Biomedical Engineering - Research Publications

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    Non-Invasive Measurement of Intracranial Pressure Through Application of Venous Ophthalmodynamometry.
    Lo, L ; Zhao, D ; Ayton, L ; Grayden, D ; Bui, B ; Morokoff, A ; John, S (IEEE, 2021-11)
    Non-invasive intracranial pressure (ICP) monitoring is possible using venous ophthalmodynamometry to observe a pulsation in retinal blood vessels when intraocular pressure (IOP) exceeds ICP. Here, we identify features in the eye - optic disc and retinal blood vessel locations - and identify pulsation in large retinal blood vessels. The relationship between force and the magnitude of pulsation is used to estimate ICP when force is applied to the eye to gradually increase IOP over time. This approach yields 77% accuracy in automatically observing vessel pulsation.Clinical Relevance - Non-invasive ICP monitoring is desirable to improve patient outcome by reducing potential trauma and complications associated with invasive assessment with intracranial sensors or lumbar puncture.
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    First-in-Human Trial of a Novel Suprachoroidal Retinal Prosthesis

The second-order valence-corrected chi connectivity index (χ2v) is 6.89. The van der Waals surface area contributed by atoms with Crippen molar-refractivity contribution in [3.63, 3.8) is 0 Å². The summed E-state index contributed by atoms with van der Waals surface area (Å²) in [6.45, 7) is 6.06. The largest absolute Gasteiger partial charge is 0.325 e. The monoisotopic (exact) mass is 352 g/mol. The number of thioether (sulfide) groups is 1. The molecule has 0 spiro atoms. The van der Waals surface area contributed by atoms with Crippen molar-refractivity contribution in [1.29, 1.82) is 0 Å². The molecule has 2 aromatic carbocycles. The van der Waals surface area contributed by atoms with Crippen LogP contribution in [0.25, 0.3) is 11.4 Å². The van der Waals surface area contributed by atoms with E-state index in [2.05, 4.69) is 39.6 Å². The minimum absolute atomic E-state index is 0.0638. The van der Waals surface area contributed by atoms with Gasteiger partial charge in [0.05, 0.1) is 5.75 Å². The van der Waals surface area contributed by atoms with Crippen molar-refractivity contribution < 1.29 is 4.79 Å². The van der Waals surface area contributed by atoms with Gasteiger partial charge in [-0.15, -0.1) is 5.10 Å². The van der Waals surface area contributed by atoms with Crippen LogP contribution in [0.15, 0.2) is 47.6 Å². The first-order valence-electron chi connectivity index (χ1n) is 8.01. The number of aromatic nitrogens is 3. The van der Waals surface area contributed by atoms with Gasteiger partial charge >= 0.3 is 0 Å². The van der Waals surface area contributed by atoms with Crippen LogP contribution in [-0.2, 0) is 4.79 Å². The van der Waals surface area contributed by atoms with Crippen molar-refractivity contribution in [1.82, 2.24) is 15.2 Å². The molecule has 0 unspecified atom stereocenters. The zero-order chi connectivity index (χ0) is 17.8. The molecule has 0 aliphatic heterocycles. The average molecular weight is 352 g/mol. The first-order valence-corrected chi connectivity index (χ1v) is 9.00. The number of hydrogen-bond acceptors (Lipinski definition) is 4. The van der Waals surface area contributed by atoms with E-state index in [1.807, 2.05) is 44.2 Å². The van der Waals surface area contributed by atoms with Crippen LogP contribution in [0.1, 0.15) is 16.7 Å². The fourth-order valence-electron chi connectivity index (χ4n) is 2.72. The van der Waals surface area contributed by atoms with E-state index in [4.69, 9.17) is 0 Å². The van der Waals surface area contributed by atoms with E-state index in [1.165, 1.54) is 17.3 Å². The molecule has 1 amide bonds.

Ayton, LN ; Blamey, PJ ; Guymer, RH ; Luu, CD ; Nayagam, DAX ; Sinclair, NC ; Shivdasani, MN ; Yeoh, J ; McCombe, MF ; Briggs, RJ ; Opie, NL ; Villalobos, J ; Dimitrov, PN ; Varsamidis, M ; Petoe, MA ; McCarthy, CD ; Walker, JG ; Barnes, N ; Burkitt, AN ; Williams, CE ; Shepherd, RK ; Allen, PJ ; Mori, K (PUBLIC LIBRARY SCIENCE, 2014-12-18)
    UNLABELLED: Retinal visual prostheses ("bionic eyes") have the potential to restore vision to blind or profoundly vision-impaired patients. The medical bionic technology used to design, manufacture and implant such prostheses is still in its relative infancy, with various technologies and surgical approaches being evaluated. We hypothesised that a suprachoroidal implant location (between the sclera and choroid of the eye) would provide significant surgical and safety benefits for patients, allowing them to maintain preoperative residual vision as well as gaining prosthetic vision input from the device. This report details the first-in-human Phase 1 trial to investigate the use of retinal implants in the suprachoroidal space in three human subjects with end-stage retinitis pigmentosa. The success of the suprachoroidal surgical approach and its associated safety benefits, coupled with twelve-month post-operative efficacy data, holds promise for the field of vision restoration. TRIAL REGISTRATION: NCT01603576.